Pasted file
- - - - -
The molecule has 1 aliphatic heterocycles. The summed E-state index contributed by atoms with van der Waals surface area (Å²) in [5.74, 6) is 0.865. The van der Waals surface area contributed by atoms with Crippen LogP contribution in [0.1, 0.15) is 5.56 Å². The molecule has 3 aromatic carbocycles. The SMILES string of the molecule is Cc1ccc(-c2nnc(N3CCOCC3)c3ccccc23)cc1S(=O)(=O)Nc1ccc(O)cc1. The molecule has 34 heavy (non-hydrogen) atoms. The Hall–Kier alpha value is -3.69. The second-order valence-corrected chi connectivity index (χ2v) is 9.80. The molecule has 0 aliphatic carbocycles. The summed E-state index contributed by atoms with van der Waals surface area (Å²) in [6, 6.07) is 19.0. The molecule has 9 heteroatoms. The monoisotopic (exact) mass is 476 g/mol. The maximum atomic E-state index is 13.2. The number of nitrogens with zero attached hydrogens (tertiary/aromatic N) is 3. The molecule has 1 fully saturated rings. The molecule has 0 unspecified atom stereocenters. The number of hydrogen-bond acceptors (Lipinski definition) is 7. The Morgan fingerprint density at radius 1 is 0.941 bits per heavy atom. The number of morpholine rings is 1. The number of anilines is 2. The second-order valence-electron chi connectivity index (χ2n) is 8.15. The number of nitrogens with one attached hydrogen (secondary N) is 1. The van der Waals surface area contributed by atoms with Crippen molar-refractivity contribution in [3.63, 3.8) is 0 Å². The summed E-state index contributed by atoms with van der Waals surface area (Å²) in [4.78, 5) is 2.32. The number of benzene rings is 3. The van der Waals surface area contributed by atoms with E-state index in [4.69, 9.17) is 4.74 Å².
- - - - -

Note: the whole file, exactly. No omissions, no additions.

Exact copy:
The molecule has 1 aliphatic heterocycles. The summed E-state index contributed by atoms with van der Waals surface area (Å²) in [5.74, 6) is 0.865. The van der Waals surface area contributed by atoms with Crippen LogP contribution in [0.1, 0.15) is 5.56 Å². The molecule has 3 aromatic carbocycles. The SMILES string of the molecule is Cc1ccc(-c2nnc(N3CCOCC3)c3ccccc23)cc1S(=O)(=O)Nc1ccc(O)cc1. The molecule has 34 heavy (non-hydrogen) atoms. The Hall–Kier alpha value is -3.69. The second-order valence-corrected chi connectivity index (χ2v) is 9.80. The molecule has 0 aliphatic carbocycles. The summed E-state index contributed by atoms with van der Waals surface area (Å²) in [6, 6.07) is 19.0. The molecule has 9 heteroatoms. The monoisotopic (exact) mass is 476 g/mol. The maximum atomic E-state index is 13.2. The number of nitrogens with zero attached hydrogens (tertiary/aromatic N) is 3. The molecule has 1 fully saturated rings. The molecule has 0 unspecified atom stereocenters. The number of hydrogen-bond acceptors (Lipinski definition) is 7. The Morgan fingerprint density at radius 1 is 0.941 bits per heavy atom. The number of morpholine rings is 1. The number of anilines is 2. The second-order valence-electron chi connectivity index (χ2n) is 8.15. The number of nitrogens with one attached hydrogen (secondary N) is 1. The van der Waals surface area contributed by atoms with Crippen molar-refractivity contribution in [3.63, 3.8) is 0 Å². The summed E-state index contributed by atoms with van der Waals surface area (Å²) in [4.78, 5) is 2.32. The number of benzene rings is 3. The van der Waals surface area contributed by atoms with E-state index in [4.69, 9.17) is 4.74 Å².